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The code in question:

    function addLinks () {
    for (var i=0, link; i<5; i++) {
        link = document.createElement("a");
        link.innerHTML = "Link " + i;
        link.onclick = function (num) {
            return function () {
                alert(num);
            };
        }(i);
        document.body.appendChild(link);
    }
  }
  window.onload = addLinks;

My problem is since the returned function is a closure and variable num is the global variable each time the function executes num should hold the current value replacing the old one and should automatically update with that value everywhere. But this isn't happening -- when I click each link I get a different value. Why is this happening?

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I don't understand your problem. Executing first version of addLinks in console and then clicking the links it adds results in each time a different value is alerted. Is this unexpected behaviour for you? –  Marcell Fülöp Feb 21 '13 at 16:29
    
@Marcell Fülöp yaa completely unexpected as num is a global variable and its value should change or update each time the function runs –  Maizere Feb 21 '13 at 16:33
1  
@Maizere num is not global. You don't need the var keyword when defining function parameters - they are implicitly local to that function. –  Dennis Feb 21 '13 at 16:42
    
@Marcell Fülöp thanks for the info.i thought num is a global variable –  Maizere Feb 21 '13 at 16:46

5 Answers 5

up vote 1 down vote accepted

Think about it: what if you had three links like so:

<a href="#">0</a>
<a href="#">1</a>
<a href="#">2</a>

You want them to alert out their number when you click on them, so you do it like this:

var links = $('a');
for (var i = 0; i < links.length; i++) {
    links[0].onclick = function () {
        alert(i);
    }
}

At first glance, you'd expect that, for example, since you assigned the click handler on the first link when i = 0, it'll alert 0 when you click it. However when you click it, it'll actually alert 3.

You said it yourself, your code is creating a closure. What the code above does is that it's assigning a function handler to the click event of each link. Each of those function handlers is maintaining a reference to the variable i (note: not it's current value!).

At the point when you assign the function handler, it actually doesn't evaluate what value i has (because it doesn't need it). When you click, aha, that's when it checks what value i has and alerts it.

By the time you click a link, your for loop will be long finished, with i = 3, and that's what your click handler alerts.

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num is closed over by the anonymous function. The function (num) { return function () {}}(i) passes i as it is to the inner function and returns a new function based on whatever i's value is at the time.

If you want the click callback to always alert the maximum value of i, it's actually even easier:

link.onclick = function () {
    alert(i);
}

function (var varname) is simply invalid syntax.

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Please look at the (i) after your function. This type of notation is for self-invocating functions only. It's as if you are setting link.onclick = a number, whereas it expects a function. You can simply use the following.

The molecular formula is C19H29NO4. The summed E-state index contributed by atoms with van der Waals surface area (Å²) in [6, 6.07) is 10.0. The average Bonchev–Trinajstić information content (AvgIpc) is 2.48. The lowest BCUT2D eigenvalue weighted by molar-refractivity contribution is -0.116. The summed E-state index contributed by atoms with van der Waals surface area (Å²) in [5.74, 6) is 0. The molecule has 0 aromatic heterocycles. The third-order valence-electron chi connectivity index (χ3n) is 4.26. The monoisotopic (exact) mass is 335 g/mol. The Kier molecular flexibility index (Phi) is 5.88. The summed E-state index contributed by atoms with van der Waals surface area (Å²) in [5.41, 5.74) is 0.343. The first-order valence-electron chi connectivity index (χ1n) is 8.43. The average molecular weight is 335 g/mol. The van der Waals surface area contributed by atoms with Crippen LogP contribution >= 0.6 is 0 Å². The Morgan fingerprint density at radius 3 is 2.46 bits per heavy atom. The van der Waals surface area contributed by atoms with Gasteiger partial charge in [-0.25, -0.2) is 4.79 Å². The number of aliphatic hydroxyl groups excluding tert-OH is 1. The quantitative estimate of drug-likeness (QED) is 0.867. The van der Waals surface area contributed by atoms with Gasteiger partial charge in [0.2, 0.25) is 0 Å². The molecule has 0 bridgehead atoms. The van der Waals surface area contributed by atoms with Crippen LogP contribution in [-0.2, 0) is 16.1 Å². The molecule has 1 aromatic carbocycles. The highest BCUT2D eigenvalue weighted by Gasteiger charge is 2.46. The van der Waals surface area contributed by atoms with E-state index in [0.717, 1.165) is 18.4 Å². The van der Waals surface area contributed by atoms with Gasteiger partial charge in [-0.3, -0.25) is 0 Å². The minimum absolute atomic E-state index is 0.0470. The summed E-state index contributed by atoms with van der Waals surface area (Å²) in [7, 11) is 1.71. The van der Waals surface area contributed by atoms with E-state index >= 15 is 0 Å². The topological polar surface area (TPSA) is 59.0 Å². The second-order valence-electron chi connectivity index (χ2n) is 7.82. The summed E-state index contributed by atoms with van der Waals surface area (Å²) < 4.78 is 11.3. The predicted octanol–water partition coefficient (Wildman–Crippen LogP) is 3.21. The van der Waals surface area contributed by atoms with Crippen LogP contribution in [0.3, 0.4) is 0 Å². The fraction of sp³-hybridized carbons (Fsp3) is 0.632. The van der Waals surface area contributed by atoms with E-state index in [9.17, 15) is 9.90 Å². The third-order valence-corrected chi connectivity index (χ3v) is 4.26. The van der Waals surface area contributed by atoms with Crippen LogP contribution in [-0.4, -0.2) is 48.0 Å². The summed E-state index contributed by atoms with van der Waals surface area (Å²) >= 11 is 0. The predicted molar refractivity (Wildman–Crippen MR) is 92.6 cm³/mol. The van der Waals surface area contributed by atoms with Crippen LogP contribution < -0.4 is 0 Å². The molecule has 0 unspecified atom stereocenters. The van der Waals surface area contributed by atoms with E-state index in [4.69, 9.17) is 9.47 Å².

link.onclick = function (event) {
        event.preventDefault();
        alert(i);
    };

Please note that click functions receive the "event" as a parameter by default. Make sure you call the preventDefault() method of the event otherwise it will bubble up the DOM and trigger a postback due to the nature of the anchor element.

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what are u telling ,u are out of the topic sir –  Maizere Feb 21 '13 at 16:25
    
"It's as if you are setting link.onclick = a number" no it's not -- it's setting it to a function. –  Matt Fenwick Feb 21 '13 at 19:18

This is strange and disagrees with what I thought to knew about closures. With the only change (in the first version of addLinks in the question):

link.onclick = function (num)

to

link.onclick = function ()

You get the expected result, that is, the actual value of the global num variable is alerted any time when a link is clicked.

It probably has to do with how the interpreter saves scope variables that are referenced within a closure when it encounters that closure. When a variable is referneced in a closure, the closest occurrence of that variable is searched for going upwards from the current scope.

While in the first case it is defined as a parameter (to the function that is called after declaration multiple times) it has different value each time so a different scope value is "remembered" by each closure.

In the 2nd case, the only occurrence found is in the global scope which results in the actual value of num is being used regardless which handler is called.

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You haven't explained where the variable num has come from or how it's used. I'm guessing you mean to alert the current value of i. The click handler takes an event object as a parameter so I would try it like this:

function addLinks () {
for (var i=0; i<5; i++) {
    var link = document.createElement("a");
    link.innerHTML = "Link " + i;
    link.onclick = function (event) {
            alert(i);
    };
    document.body.appendChild(link);
}
}
window.onload = addLinks;
share|improve this answer
    
HTML elements do not have a .on method. –  0x499602D2 Feb 21 '13 at 16:31
    
Yes you're right -- got jQuery mixed up in this. My apologies. So you could switch it back link.onclick = function(event) { alert(i); }; Thanks for pointing that out :-) –  CSilivestru Feb 21 '13 at 16:34

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